The Olympics may be over, but companies like Nike are finally taking notice of gays in sports
DAN WOOG | Contributing Writer
A few years ago, no one was talking about LGBT issues in sports. Now, everyone is.
Suddenly, the “game that dared not speak its name” turned into a cacophony. Legit sports organizations (the NCAA; American Alliance for Health, Physical Education, Recreation and Dance) wanted to address homophobia in athletics. So did gay groups like GLSEN, GLAAD and the National Center for Lesbian Rights.
Smaller organizations cropped up specifically around gays in sports. They had names like Athlete Ally, Our Group, the StandUp Foundation and You Can Play.
You couldn’t tell the players without a scorecard.
As co-founder of the very popular website Outsports.com, Cyd Zeigler covers LGBT sports for a living — and even he was confused. And he realized many groups were talking past (if not against) each other. Observing so much duplication of ideas and energy, he wondered what it would take to get a variety of organizations into the same room.
Kirk Walker, head softball coach at Oregon State University, loved the idea. He suggested the perfect host: Nike. Walker had worked with the company in the past and had been impressed with their gay-positive attitude.
Robert Goman, a consumer product manager and head of Nike’s LGBT & Friends Network, was immediately enthusiastic. With the help of NCLR Sports Project director Helen Carroll and GLSEN Changing the Game sports director Pat Griffin, the Nike LGBT Sports Summit was born.
The first problem was keeping the June meeting to a manageable size. “We wanted it to be a working group,” Zeigler says. “You can’t do that with 100 people. We kept it to 25 so we could have real conversations.”
Talk they did. Though Nike went all-out as host — covering travel costs and meals; throwing a welcome party and Pride reception at their downtown Portland store; offering meeting space on their Beaverton campus; welcoming Summit participants to march with the
Nike contingent at the Portland Pride parade — its real contribution was providing leaders and facilitators.
On one Saturday morning, after two days together, a Nike executive spoke up. “This is great,” she said. “But you’re not thinking big enough.”
Her words were electrifying. “Everyone realized she was right,” Zeigler recalls. The group scrapped the rest of the day’s agenda, and focused on how they could “really, really change sports in a big way.”
Gradually, participants focused on the idea of “champion.” Though the word now means an athlete who plays on a winning team, Zeigler says that from the time of the Romans a champion has been defined not by trophies won, but by actions taken.
The newly formed “LGBTQ sports coalition” vowed to work to achieve several goals. They will engage each of the major American professional sports leagues to work toward inclusion. They will try to increase the visibility of out college athletes, coaches and allies.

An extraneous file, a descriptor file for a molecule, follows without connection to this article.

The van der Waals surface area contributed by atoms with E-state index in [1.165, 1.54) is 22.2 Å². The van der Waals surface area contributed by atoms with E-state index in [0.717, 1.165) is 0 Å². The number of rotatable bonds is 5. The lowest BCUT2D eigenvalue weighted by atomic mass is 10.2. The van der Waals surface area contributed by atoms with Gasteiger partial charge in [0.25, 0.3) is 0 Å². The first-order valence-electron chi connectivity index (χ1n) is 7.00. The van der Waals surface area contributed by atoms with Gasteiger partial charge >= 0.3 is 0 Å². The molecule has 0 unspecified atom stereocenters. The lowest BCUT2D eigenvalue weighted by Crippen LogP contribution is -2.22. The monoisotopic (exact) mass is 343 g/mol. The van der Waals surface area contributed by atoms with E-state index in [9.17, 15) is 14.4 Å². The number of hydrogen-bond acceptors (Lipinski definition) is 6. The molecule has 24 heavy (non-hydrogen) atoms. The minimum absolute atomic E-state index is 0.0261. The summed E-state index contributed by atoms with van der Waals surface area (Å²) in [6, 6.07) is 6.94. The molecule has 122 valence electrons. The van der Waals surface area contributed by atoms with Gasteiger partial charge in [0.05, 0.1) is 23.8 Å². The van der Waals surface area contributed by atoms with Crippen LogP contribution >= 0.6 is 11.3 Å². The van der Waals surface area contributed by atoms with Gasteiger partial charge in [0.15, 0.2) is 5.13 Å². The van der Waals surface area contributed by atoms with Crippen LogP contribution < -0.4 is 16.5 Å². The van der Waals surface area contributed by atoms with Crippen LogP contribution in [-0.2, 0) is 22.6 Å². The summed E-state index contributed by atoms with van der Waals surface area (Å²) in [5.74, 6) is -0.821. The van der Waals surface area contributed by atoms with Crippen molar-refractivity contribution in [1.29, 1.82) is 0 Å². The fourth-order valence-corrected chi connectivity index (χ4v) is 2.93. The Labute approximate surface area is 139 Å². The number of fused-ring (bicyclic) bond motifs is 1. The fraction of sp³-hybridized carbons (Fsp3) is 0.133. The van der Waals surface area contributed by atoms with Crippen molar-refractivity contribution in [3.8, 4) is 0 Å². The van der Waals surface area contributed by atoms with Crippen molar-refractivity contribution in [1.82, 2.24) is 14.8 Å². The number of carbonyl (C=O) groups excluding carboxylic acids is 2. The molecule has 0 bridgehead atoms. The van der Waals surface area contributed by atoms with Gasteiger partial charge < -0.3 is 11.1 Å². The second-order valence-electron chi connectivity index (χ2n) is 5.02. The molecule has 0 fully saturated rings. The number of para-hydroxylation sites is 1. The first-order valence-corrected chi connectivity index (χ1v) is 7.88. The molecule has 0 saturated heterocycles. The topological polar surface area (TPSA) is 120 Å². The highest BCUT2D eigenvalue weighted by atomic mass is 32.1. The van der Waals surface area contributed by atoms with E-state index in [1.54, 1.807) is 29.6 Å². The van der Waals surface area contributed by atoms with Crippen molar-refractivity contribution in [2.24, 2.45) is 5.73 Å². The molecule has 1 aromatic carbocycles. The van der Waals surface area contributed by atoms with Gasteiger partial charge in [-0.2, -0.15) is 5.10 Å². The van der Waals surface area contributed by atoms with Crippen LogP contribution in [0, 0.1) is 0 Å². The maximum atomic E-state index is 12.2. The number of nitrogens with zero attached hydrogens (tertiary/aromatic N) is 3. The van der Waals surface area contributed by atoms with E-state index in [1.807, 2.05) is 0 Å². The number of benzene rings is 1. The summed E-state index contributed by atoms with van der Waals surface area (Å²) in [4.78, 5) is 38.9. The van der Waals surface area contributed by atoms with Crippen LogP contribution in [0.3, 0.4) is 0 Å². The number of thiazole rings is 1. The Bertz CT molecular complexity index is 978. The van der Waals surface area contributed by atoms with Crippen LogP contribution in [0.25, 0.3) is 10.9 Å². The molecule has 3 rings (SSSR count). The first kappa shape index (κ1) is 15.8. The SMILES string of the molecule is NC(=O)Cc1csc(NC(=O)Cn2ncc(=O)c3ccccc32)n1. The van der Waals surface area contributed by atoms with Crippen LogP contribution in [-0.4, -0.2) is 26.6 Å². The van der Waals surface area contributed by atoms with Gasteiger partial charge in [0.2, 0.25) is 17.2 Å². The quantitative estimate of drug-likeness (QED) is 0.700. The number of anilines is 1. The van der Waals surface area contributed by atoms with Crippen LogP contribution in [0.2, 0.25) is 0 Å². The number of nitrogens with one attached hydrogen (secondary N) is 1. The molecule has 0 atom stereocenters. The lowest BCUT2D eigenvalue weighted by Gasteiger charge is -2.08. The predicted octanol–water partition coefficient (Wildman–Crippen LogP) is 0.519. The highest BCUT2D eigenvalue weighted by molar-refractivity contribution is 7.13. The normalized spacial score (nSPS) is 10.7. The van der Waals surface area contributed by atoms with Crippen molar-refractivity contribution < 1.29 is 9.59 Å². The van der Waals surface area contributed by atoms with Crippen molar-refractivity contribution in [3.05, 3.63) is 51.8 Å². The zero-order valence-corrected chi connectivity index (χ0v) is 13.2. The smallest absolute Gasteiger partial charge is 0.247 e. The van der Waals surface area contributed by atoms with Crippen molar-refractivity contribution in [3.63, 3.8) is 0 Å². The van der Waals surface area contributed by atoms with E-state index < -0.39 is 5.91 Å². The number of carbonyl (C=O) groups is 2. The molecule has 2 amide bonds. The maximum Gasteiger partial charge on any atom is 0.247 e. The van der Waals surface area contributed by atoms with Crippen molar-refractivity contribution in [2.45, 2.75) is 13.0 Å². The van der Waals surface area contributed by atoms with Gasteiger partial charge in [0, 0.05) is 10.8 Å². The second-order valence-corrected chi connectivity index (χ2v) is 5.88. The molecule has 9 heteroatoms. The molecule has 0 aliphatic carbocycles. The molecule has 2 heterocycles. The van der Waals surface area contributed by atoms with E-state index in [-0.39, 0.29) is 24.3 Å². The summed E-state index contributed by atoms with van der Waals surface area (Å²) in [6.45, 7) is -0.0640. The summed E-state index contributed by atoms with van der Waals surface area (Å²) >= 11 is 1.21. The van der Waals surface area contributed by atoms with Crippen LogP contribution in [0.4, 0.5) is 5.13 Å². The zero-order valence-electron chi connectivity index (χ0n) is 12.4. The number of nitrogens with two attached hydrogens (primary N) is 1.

They will devise an “LGBTQ inclusive model policy” for national youth and adult recreational leagues.
And they will promote a new, inclusive definition of “athletic champion” to young athletes, while providing inclusive training resources to physical education teachers and coaches — you can see that during the Nike commercial spots during the Olympics.
“Everything we do, it’s ultimately about youth and young athletes,” Zeigler says. “That’s something everyone agreed on.”
Of course, any time over a dozen groups get together, there will be contention. At the summit, discussions of funding were seldom easy.
“Ultimately, there’s a limited amount of resources,” says Zeigler. “Groups compete for funding. That came through very clearly.”
But overriding those discussions was a more important feeling: trust. “A lot of the people there had never met each other. Or they didn’t understand or trust them,” Zeigler says.
“Trust is a huge part of sports. You have to trust your teammates. You have to trust a game plan. I think we really built trust among the different groups. There’s a much better sense now of knowing when to lead, and when to follow. The gay sports movement has been going on for 40 years. But I think this is the beginning of the end of homophobia in sports.” He predicts that within four years, anti-gay attitudes in athletics will have faded remarkably.
Why four years? “That’s the length of high school, or the number of years you play in college. It takes four years for each group, beginning to end.”
Zeigler uses one final sports analogy to sum up the good feeling of the men and women at the Nike LGBT Sports Summit.
“Part of winning is playing well together. We’re athletes. We all know how to win.”
This article appeared in the Dallas Voice print edition August 17, 2012.
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